Thursday, July 10, 2008

Demons, Fire and Light

Riding back from lovely Coalinga, Ca (a place that can cure anyone of a desire for meat) the other day, James and I were listening to the radio. I was enjoying the 80's-90's feel of it, I knew the lyrics to almost all of the songs. 'Cult of Personality' by 'Living Colour' came on, and I started to sing along. I have heard this song hundreds of times since it came out, and I have always been taken by the lyrics. When it first came out, I was surprised to hear the band put Joseph Stalin in with Mohandas Gandhi. Kinda edgy.

A few days later, I found myself in a discussion with some friends about the colourful life of Chögyam Trungpa Rinpoche, founder of the Naropa Institute and Shambhala training. Through this discussion I was surprised to witness how much many people invest in the leaders of the different branches of Buddhism. Granted, Trungpa was an enigmatic individual who left a tremendous disturbance and impression wherever he went. There are many stories of his life and the colourful people in it. He has been accused of sexual inappropriateness, violence, fiscal malfeasance, lying... He was an open alcoholic, showing up for many public talks obviously drunk. He was wild, but he never made an excuse of it.

In listening to the song in the car, certain lyrics stick out as appropriate to Trungpa-

Neon lights, a Nobel prize
The mirror speaks, the reflection lies
You don't have to follow me
Only you can set me free

Did anyone ever really 'see' him, or did they simply see a reflection of what they thought he should or shouldn't be? Of course there were those who could not see beyond the behavior, and they tend to feel that Trungpa was a hindrance to Buddhism in America. However, there are just as many who couldn't see beyond his teachings. Some were so enamored of his words, that they couldn't see the danger in his behavior, and followed along with it, much to their detriment.

Isn't that what the 'cult of personality' comes down to? Someone who's personality and charisma overshadows all around them and thus distorts the vision of those they influence. Sometimes, to such an extent, that true interpretation of their thoughts and actions becomes impossible for those who can not get beyond the spell.

I have an innate distrust of almost all religious and spiritual leaders, so I don't really expect much out of them. There has never been a point where I have felt a need to know much about the lives of most leaders, of any type. Either what they say speaks to me, or it doesn't. If they have something I want to learn, I listen to the lesson and then move on with the process of understanding it if I can. Learning too much about the teacher seems to just cloud things up. If the purpose of a teacher is to point to the truth, then that is all we need them to do. Until this point, M. Gandhi was the only exception to the rule, but now I have to put in Trungpa, too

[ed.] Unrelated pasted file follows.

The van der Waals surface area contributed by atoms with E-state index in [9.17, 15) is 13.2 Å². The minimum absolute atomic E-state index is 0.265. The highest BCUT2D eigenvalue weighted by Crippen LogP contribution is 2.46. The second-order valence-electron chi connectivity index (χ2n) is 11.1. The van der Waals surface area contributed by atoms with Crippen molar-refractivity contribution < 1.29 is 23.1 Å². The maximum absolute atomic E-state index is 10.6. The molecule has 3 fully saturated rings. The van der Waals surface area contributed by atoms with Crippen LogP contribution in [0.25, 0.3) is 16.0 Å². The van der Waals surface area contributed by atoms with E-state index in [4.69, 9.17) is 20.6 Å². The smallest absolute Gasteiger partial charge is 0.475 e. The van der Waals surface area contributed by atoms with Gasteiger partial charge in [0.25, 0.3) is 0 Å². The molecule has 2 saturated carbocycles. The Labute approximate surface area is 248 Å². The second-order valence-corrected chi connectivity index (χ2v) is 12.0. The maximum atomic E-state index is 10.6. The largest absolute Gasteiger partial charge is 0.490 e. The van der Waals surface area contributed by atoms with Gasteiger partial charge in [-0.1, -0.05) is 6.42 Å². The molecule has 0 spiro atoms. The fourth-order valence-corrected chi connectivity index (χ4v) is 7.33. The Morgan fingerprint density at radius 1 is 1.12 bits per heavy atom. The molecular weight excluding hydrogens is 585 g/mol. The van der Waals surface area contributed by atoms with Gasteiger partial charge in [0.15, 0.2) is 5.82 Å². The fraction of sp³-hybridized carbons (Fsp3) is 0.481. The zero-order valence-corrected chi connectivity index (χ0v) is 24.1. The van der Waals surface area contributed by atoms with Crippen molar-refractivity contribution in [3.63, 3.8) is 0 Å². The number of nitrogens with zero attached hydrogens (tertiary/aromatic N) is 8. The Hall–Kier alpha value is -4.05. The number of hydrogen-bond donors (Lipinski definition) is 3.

You gave me fortune
You gave me fame
You gave me power in your gods name
I'm every person you need to be
I'm the cult of personality

Do any of these leaders take what they end up with, or do we just give it to them blindly? I think it is more the latter, and if that is true, then why do we get angry at them for using what we give them? Trungpa's life, for me, seems more like the lesson than a lot of his words. He drank himself to death by the age of 48, but in the meantime, he started a movement that reverberates to this day, in some ways more clearly than it did when he was alive. He was a boorish lout, at times, but he also founded a University. He believed, and taught thousands of others to also believe, that peace is a place that we can put here on Earth, even though he obviously struggled daily with finding peace within himself. What an amazing lesson, from a man. Not a Saint. A man with demons and fire and light.

1 comment:

Bill said...

Hi Adrienne,

I’m with you about being a non-collectivist at heart and distrusting most religious organizations…hence, my going my own way for some 30+ years now...I meditate, but don't make the claim to be Buddist, even tho I'm much in allignment with them.

The ego’s of man want too much to make God’s out of spiritual leaders and thus idolatry enters, when we should only look to what they point to and find our own spiritual connection within. It’s the egoic attachment to form that’s the problem, when we should only have that spiritual attachment, not only from deep within, but without as well…

peace and love that transcends all understanding…

bill